Managing multiple keys is challenging for properties that need to give employees, cleaning staff, and other vital holders varying access levels. Master key systems provide a solution that helps reduce the need for heavy key rings while providing increased security.
A key management system consists of a logical hardware keying design, an access permissions policy, and a tracking and storage system for keys. This system also includes a range of crucial levels, beginning with the great grand master key and ending with different keys.
With a master key system, a single key can unlock multiple locks. In most systems, the top-level key, referred to as the Great Grand Master (GGM), opens all of the locks in the security system. The following level key, the grand master key or change key, can only open designated doors or rooms. The first-level keys also work as the door knobs for the individual units within a building, such as classroom doors or closets.
Most master key systems Orlando are based on a basic pin tumbler lock design. Each key will have grooves that allow the shear line to lift key pins and rotate the lock. These key pins are all different sizes, with the universal driver pin.
Effective key management involves four critical parts: Hardware keying design – outlining an organizational structure for users who will hold master keys and change keys; Access Permissions Policy – outlining access restrictions, including users who won’t be granted access to high-security areas; and Key Tracking – maintaining accurate records to track key issuance and usage.
A key in a master system is stamped with identifying letters and numbers to match it with a door. It helps track the level of access a particular key has and maintains the suite’s security if a key is lost or stolen.
With the correct design, a single key can operate all doors within the main essential suite. Seated keys can open a select number of doors depending on their authorization level and designation within an organization. It provides a cost-effective solution for businesses and multi-family buildings, as individuals must carry fewer keys, and less expensive traditional security hardware needs to be used.
The Pin Stack
The key to a successful lockpicking strategy is to resist the binding force of these pins as much as possible. It can be accomplished by jiggling the key up and down (with considerable turning pressure maintained) and around in a clockwise direction. If enough up-and-down jiggling is done, the key will leave impression marks on its blade.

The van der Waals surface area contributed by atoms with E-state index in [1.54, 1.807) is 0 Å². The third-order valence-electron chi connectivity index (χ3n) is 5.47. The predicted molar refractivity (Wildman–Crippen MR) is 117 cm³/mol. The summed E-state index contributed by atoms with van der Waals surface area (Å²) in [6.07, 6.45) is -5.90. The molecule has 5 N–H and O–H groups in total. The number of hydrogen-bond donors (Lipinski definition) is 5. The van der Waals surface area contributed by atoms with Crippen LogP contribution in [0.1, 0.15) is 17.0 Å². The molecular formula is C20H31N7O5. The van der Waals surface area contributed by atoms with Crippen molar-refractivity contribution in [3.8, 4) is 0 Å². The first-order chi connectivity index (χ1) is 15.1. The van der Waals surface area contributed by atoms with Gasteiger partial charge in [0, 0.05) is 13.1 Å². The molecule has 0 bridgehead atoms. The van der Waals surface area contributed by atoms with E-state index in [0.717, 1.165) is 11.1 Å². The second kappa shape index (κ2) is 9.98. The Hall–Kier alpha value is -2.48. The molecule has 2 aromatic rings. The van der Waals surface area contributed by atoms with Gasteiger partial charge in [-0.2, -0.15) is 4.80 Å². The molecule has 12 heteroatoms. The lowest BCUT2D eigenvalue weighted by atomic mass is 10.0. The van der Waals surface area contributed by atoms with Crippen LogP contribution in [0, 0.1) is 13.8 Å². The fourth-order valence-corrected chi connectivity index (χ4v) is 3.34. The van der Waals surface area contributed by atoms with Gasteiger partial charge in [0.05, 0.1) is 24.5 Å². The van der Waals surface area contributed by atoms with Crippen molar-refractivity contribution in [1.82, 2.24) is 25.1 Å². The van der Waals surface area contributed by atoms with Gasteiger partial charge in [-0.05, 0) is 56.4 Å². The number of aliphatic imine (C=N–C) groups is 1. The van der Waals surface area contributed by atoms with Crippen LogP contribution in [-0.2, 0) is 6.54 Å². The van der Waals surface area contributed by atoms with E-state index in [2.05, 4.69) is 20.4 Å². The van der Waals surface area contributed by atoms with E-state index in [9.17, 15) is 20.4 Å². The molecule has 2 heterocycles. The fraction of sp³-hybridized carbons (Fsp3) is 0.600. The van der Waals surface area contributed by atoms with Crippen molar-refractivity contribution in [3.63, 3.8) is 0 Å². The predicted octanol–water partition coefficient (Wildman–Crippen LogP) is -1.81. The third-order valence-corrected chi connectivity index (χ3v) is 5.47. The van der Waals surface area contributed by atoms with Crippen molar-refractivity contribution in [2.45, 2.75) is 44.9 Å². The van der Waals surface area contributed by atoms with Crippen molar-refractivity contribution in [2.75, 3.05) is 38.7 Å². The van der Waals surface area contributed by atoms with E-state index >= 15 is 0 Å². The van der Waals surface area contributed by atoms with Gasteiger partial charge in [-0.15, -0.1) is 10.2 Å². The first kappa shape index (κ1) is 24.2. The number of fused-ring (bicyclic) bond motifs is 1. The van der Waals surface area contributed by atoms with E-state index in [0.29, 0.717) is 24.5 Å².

The impressioning marks on the key’s blade indicate where pin stacks are bound. If the key is turned and wiggled again counter-clockwise, specific pin stacks (like in Figure 1.24) will rub against the key’s blade, causing it to bind.
A master key system is an ideal way to limit access and track who has access to what areas within a building. Effective systems include Hardware Keying Design, Access Permissions Policy, and Key Tracking – keeping accurate records of crucial issuance, returns, loans, and creation of duplicate keys.
The Pin Chamber
When a lock cylinder is master keyed, additional shear lines are added to the pin chamber. It allows more minor cuts to work and makes it harder for a picking device to detect and locate shear points in the pin stack.
A critical system can be tailored to meet your business’s specific needs. Effective master critical systems include a Hardware Keying Design, Access Permissions Policy, and Key Tracking to keep accurate records for key issuance, returns, loans, and the creation of duplicates.
Master keying is a great solution for businesses with different departments that need to keep certain items from being in the hands of the wrong employees. Whether it be office equipment, documents, or equipment, a master key system ensures that only the right people can get what they need. It also prevents unauthorized individuals from entering areas that could be hazardous or expensive to damage. It’s a safe and efficient way to increase security in any facility.